An investment strategy is a protocol and methodology for allocating funds of a portfolio. This strategy is based on an investor’s risk profile. The more risk the investor is willing to take, the greater the potential returns, but also the higher risk of a loss in capital. There is a whole universe of investment strategies, from the least risky of buying treasury bills and government bonds with high credit ratings, to the more risky of buying stocks based on fundamental analysis, technical analysis or simply buying and holding for the long term. Some investors also look to stocks with dividends that return a yield over time, to mitigate some of the risks of the stock market.
There’s one long-term investing adage that has shown a great amount of success over the years: buy when everyone is fearful and sell when optimism is over the top. This theory worked extremely well when key stock indices fell to their lowest levels. It worked in 1987, in 2000, and then in 2009—three of the greatest times to buy stocks in history.
With this in mind, take a look at the long-term chart of the Chicago Board Options Exchange (CBOE) Volatility Index (VIX) below. This index is often referred to as the “fear index” for key stock indices, since it is a gauge/measure of how fearful investors are about the stock market declining. The higher the index goes, the more fear in the market; the lower the index goes, the more optimism in the market.
Chart courtesy of www.StockCharts.com
The VIX clearly shows investor concern about key stock indices declining, sitting close to the same point it was at back in 2007—just a few months before stocks started to collapse.
Aside from the VIX flashing red…there are two other key stock market indicators in the trouble zone.
According to the CNBC Market Insider Activity, insiders of companies on the key stock indices continue to sell billions of dollars worth of stock monthly. The sell-to-buy ratio—that is how many shares they sold compared to how many they bought—was 10 to 1 in May, meaning they sold 10 shares for every one share bought. (Source: CNBC Market Insider Activity, last accessed May 27, 2014.) Corporate insiders have been selling their shares at an accelerated pace for some time now.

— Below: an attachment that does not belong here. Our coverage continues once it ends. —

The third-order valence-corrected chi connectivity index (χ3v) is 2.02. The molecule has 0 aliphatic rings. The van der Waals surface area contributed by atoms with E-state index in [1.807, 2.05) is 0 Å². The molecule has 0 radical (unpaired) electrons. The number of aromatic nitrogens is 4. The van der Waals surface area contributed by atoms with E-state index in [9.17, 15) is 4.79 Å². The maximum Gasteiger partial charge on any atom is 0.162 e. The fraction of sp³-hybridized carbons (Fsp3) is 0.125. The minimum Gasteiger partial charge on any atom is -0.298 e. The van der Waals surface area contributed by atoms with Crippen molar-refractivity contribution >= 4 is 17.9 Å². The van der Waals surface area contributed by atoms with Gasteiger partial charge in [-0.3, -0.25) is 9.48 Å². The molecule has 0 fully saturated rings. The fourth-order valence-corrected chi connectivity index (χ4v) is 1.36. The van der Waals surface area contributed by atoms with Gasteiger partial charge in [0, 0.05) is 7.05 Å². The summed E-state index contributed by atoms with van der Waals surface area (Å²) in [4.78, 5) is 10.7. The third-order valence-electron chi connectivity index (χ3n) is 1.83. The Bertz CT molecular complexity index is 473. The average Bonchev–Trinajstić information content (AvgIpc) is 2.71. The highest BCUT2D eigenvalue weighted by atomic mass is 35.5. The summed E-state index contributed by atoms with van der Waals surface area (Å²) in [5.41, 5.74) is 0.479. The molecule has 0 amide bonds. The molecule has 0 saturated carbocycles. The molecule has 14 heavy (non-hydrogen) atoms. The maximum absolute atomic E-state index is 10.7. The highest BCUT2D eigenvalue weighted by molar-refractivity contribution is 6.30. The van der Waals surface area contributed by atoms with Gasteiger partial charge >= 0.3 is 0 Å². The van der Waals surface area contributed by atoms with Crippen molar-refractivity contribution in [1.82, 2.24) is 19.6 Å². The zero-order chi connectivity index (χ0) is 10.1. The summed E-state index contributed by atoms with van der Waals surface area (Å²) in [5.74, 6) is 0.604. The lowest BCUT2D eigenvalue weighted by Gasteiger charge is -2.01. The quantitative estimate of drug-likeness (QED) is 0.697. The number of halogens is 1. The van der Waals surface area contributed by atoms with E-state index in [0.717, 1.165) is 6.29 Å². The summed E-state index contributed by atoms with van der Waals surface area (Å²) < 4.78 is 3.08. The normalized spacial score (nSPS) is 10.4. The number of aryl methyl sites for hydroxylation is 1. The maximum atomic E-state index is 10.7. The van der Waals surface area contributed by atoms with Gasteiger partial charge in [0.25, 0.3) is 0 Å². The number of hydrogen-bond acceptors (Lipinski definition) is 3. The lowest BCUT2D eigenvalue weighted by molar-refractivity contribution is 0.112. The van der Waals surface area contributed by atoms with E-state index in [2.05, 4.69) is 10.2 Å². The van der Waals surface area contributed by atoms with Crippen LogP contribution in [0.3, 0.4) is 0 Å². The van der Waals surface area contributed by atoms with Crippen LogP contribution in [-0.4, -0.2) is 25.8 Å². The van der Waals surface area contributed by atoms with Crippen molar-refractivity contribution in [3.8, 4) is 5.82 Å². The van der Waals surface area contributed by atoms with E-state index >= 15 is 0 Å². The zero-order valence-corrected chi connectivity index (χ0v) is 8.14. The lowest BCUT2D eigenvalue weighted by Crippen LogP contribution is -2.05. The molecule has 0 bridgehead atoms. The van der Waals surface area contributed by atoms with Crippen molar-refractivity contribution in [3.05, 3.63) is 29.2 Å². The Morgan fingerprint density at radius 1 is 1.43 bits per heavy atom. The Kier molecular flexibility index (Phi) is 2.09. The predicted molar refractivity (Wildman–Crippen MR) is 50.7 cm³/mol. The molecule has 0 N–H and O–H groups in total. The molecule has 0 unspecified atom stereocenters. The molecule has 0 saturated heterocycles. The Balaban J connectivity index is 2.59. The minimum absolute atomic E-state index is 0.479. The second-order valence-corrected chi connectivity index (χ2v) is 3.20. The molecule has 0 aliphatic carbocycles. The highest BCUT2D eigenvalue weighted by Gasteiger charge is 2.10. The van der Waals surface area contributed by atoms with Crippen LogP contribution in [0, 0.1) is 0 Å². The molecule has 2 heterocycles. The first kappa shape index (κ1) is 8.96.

And corporate earnings … Read More
We have Russia annexing Crimea from Ukraine and interest rates set to float higher sometime in early 2015, but the S&P 500 continued to edge up to another record-high on Friday.
Federal Reserve Chair Janet Yellen is continuing to pull back on the quantitative easing that the former chair, Ben Bernanke, put in place. By year-end, the bond buying will likely be eliminated as the central bank allows the economy to try to stand on its own two feet. Of course, if everything goes well, Yellen also plans to begin ratcheting up interest rates as soon as early 2015. This could impact the stock market.
The upward move in interest rates and the elimination of quantitative easing means the easy money that had been pumped into the economy by the Federal Reserve will come to an end. This is concerning for the stock market, as the easy money has largely been the key reason why we are in the fifth year of this superlative bull stock market.
While it’s enticing to sit on all of the gains achieved so far, you should also be conscious of the profits made and should look at several risk management strategies.
The most important lesson is to take some money off the table and avoid soaking a possible downdraft in the stock market that could severely reduce your gains.
Making sure you have an exit strategy is paramount at this time.
I fully expect another downside move in the stock market sometime in the upcoming quarters. (Read “Stock Market Setting Up for Its Next ‘Fire Sale’?”)
You can also set a … Read More
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